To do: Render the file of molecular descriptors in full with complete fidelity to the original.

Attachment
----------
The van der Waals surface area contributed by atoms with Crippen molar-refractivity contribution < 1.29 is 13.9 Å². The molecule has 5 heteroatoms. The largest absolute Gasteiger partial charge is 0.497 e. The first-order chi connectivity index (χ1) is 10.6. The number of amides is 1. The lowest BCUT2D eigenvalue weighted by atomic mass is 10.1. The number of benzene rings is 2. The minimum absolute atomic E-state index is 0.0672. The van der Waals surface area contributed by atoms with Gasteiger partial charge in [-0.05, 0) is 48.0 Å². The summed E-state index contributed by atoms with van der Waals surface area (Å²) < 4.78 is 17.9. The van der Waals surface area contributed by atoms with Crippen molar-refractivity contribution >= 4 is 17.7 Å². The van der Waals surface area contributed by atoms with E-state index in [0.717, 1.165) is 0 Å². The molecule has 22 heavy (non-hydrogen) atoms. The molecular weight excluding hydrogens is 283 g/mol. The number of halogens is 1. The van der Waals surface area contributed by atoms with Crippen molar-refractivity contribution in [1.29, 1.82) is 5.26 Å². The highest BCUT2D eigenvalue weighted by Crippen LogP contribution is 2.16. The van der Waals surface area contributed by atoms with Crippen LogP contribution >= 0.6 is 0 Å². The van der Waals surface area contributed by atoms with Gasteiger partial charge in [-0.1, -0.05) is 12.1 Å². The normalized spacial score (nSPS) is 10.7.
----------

The van der Waals surface area contributed by atoms with Crippen molar-refractivity contribution < 1.29 is 13.9 Å². The molecule has 5 heteroatoms. The largest absolute Gasteiger partial charge is 0.497 e. The first-order chi connectivity index (χ1) is 10.6. The number of amides is 1. The lowest BCUT2D eigenvalue weighted by atomic mass is 10.1. The number of benzene rings is 2. The minimum absolute atomic E-state index is 0.0672. The van der Waals surface area contributed by atoms with Gasteiger partial charge in [-0.05, 0) is 48.0 Å². The summed E-state index contributed by atoms with van der Waals surface area (Å²) < 4.78 is 17.9. The van der Waals surface area contributed by atoms with Crippen molar-refractivity contribution >= 4 is 17.7 Å². The van der Waals surface area contributed by atoms with E-state index in [0.717, 1.165) is 0 Å². The molecule has 22 heavy (non-hydrogen) atoms. The molecular weight excluding hydrogens is 283 g/mol. The number of halogens is 1. The van der Waals surface area contributed by atoms with Crippen molar-refractivity contribution in [1.29, 1.82) is 5.26 Å². The highest BCUT2D eigenvalue weighted by Crippen LogP contribution is 2.16. The van der Waals surface area contributed by atoms with Crippen LogP contribution >= 0.6 is 0 Å². The van der Waals surface area contributed by atoms with Gasteiger partial charge in [-0.1, -0.05) is 12.1 Å². The normalized spacial score (nSPS) is 10.7.